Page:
Post by Allo V Psycho » Mon Oct 04, 2021 4:16 pm

I did a quick count of Nobels in my former field in recent years, that I knew of (as in, went to their seminars, asked questions at least) but as a very junior PhD student or post doc. I was very lucky that my PhD supervisor was of that ilk. I very evidently wasn't.
John Gurdon
Bob Edwards
Martin Evans
Sydney Brenner
John Sulston
Christianne Nusslein-Vollhard
I did have a fun couple of days with John Sulston, shooting nematode cells with a laser. Met Janni Nusslein-Vollhard as she was starting her PhD, and we all agreed it was a right bugger of a project! I was so glad that wasn't my project....and it turned out to be a big part of the Nobel prize.

I think they all remained reasonably sensible, as far as I know.
I wouldn't have chosen Bob Edwards. Would have given that one to a lovely man and brilliant scientist, a Polish scientist called Andrzej Tarkowski, who I felt had done the hard groundwork. They didn't actually ask my opinion, however.

User avatar
basementer
Dorkwood
Posts: 1112
Joined: Mon Nov 11, 2019 1:03 pm
Location: 5713, Aotearoa
Contact:

Re: When good scientists go bad?

Post by basementer » Mon Oct 04, 2021 4:43 pm

Tessa K wrote:
Mon Oct 04, 2021 12:39 pm
shpalman wrote:
Mon Oct 04, 2021 12:33 pm
What did Einstein contribute to physics after 1921 anyway?
And he did marry a woman who was both his first and second cousin, which is not the smartest thing to do.

(their mothers were sisters and their fathers were cousins)
It's OK if, like them, one doesn't generate children. But we digress.
Money is just a substitute for luck anyway. - Tom Siddell

User avatar
snoozeofreason
Fuzzable
Posts: 328
Joined: Fri Nov 15, 2019 1:22 pm

Re: When good scientists go bad?

Post by snoozeofreason » Tue Oct 05, 2021 8:12 am

A friend of mine had his undergraduate project supervised by Josephson, and he was apparently a good supervisor. I've always been inclined to cut him a bit of slack since then because I imagine that, if you have won the Nobel Prize (and he had by that stage), you aren't obliged to supervise undergraduate projects.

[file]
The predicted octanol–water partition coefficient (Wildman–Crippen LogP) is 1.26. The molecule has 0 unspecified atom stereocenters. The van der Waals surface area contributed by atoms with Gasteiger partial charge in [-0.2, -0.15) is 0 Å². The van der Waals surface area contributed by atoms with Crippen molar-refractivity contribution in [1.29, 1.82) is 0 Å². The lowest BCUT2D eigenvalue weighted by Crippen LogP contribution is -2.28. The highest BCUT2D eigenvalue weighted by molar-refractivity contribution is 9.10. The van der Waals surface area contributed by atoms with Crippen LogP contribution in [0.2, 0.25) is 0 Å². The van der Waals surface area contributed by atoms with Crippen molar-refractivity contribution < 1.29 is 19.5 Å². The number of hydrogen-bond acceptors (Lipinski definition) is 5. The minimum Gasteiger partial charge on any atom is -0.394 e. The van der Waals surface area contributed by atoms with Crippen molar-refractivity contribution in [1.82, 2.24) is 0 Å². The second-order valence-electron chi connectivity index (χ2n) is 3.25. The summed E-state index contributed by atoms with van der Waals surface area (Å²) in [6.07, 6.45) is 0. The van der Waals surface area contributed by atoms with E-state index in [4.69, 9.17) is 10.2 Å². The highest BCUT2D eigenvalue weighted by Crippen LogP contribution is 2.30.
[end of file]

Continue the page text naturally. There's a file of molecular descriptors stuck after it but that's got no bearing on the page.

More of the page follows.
In six days the Lord made the heavens and the earth, the sea, and all that is in them. The human body was knocked up pretty late on the Friday afternoon, with a deadline looming. How well do you expect it to work?

User avatar
Tessa K
Stummy Beige
Posts: 3022
Joined: Tue Nov 12, 2019 5:07 pm
Location: Closer than you'd like

Re: When good scientists go bad?

Post by Tessa K » Tue Oct 05, 2021 9:23 am

basementer wrote:
Mon Oct 04, 2021 4:43 pm
Tessa K wrote:
Mon Oct 04, 2021 12:39 pm
shpalman wrote:
Mon Oct 04, 2021 12:33 pm
What did Einstein contribute to physics after 1921 anyway?
And he did marry a woman who was both his first and second cousin, which is not the smartest thing to do.

(their mothers were sisters and their fathers were cousins)
It's OK if, like them, one doesn't generate children. But we digress.
Unlike the Royal family...

User avatar
Lariliss
Navel Tan
Posts: 5
Joined: Fri Oct 29, 2021 3:24 pm

Re: When good scientists go bad?

Post by Lariliss » Fri Oct 29, 2021 3:48 pm

Hello, I would like to share the following thoughts/opinion.

Behind a great man, a scientist is always a person and personal experience.
And the path is different, regarding education, opportunities, and so forth.
Maybe someone’s target is only a Nobel prize (any acknowledgement). And then - ugh! I will do what I’ve always wanted to do.
I like the Oprah quote mentioned @Tessa K

Michio Kaku - why is he not so popular or often in videos? Though he gives consultancy and answers questions in popular TV programs sometimes, sharing his expertise.

Very few are on the top of the wave, on the top of the notion, on the top of behavior? It might be a coincidence, if one believes so.

Science has got popularized to a great level, which is a great achievement. Still we cannot say the same about the education level.
Pop-culture is sometimes about science in a very clear way.

For scientists ‘good’ and ‘bad’ have very vague borders. They support some ideas or not, sharp in disputes or not, sometimes noble or not.
Number, Letter, Note: Know, Think, Dream.

User avatar
JackWhite1
Navel Tan
Posts: 5
Joined: Mon Nov 29, 2021 8:29 am

Re: When good scientists go bad?

Post by JackWhite1 » Thu Dec 02, 2021 9:38 am

Scientists are like other people have their pros and cons. Everyone has their own "sins" which they hide or do not want to talk about much. These people are under a pressure of this world as we are so that's no surprise we can hear such things about scientists. We have to understand each other and be empathetic!

nezumi
Dorkwood
Posts: 994
Joined: Mon Sep 14, 2020 1:43 pm
Location: UK

Re: When good scientists go bad?

Post by nezumi » Thu Dec 02, 2021 10:41 am

I love Michio Kaku for his entertainment value (he's certainly a better presenter than De Grasse Tyson (fight me! ;) ) but his ideas are often so far out there as to be based in a distant galaxy. Entertaining definitely, scientific? Not in my opinion.

I share the opinion that achieving great things in one area can make one think one is an expert in many, many other areas, even when one is absolutely unqualified to comment.
Non fui. Fui. Non sum. Non curo.

Post Reply